I came across this map on display in the Smithsonian Library of Congress Museum. It says so much!
This is one of the original maps used to carve up the Middle East after World War 1. Look at all the straight lines! This is the “US” copy, which shows that US was not an innocent bystander while Britain and France carved up the region.
And it begs a simple question: Is the Middle East, Middle to whom?
By the end of the 19th Century, the British Empire covered 13.01 million square miles of land, almost one-fourth of the world. The empire encompassed about 458 million people through overseas colonies, dominions, protectorates, trading posts and mandates. The strategic goal for the “Iran Region” for much of 19th Century had been to build a land bridge to India across Arabia and Iran and ward off Russian and then Ottoman encroachment! The way the Brits looked at West Asia (or what they called the Middle East) was half-way to India!
Russia, then Germany and the “Great Wars” however interfered with their plans.
To make a long story short, just two days after the British navy lost against the Turkish army, the British government signed a secret agreement with Russia that included a hypothetical post-WWI division of the Ottoman Empire into spheres of influence.
According to the agreement that was signed on March 20, 1915, Russia would claim Constantinople, the Bosporus Strate, the Dardanelles, the Gallipoli peninsula and more than half of the European section of Turkey. Britain, on the other hand, would lay claim to other areas of the former Ottoman Empire and central Persia, including Mesopotamia, which was known to be rich in oil.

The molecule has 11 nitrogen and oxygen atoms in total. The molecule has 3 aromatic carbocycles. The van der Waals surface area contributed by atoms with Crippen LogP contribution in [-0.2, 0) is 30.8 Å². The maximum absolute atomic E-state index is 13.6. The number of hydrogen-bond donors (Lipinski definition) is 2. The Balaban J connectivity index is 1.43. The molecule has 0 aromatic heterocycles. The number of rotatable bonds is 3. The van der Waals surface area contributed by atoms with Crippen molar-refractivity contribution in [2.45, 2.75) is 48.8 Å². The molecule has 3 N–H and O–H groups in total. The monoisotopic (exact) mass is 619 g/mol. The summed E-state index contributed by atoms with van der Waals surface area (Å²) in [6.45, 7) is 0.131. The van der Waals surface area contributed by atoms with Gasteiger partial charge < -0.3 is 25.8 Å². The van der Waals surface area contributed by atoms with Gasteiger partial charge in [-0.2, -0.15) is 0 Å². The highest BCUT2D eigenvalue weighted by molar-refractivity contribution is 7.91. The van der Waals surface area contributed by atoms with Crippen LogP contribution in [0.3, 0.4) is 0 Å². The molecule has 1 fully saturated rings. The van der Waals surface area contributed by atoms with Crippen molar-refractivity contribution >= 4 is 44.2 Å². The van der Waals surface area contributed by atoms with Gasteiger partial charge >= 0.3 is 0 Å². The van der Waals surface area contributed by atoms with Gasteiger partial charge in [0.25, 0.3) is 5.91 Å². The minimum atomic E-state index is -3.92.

The sneaky agreement signified a change in alliances during the Great War, as Britain promised away territory it sought to defend a few years earlier. In 1854, Britain had gone to war with Russia to prevent it from claiming Constantinople and the strait, while in 1878, Prime Minister Benjamin Disraeli sent the British fleet to the Dardanelles during the Russio-Turkish War to send them away from Constantinople.
More than a year after the agreement with Russia, Great Britain and France also signed a secret agreement known as the Sykes-Picot agreement, by which most of the Arab region under the Ottoman Empire would be divided into British and French spheres of influence after World War I.
British and French representatives, Sir Mark Sykes and Francois Georges Picot, believed that the Arab people were better off under European empires and divided up the region with a ruler and without Arab knowledge.
The two men created uncomplicated, immaculate straight-line borders that would cater to the needs of Britain and France. However, these borders “did not correspond to sectarian, tribal or ethnic distinctions on the ground,” and failed to allow for future growth of Arab nationalism and secularism.
“Even by the standards of the time, it was a shamelessly self-interested pact,” writes British historian James Barr in his book A Line in the Sand.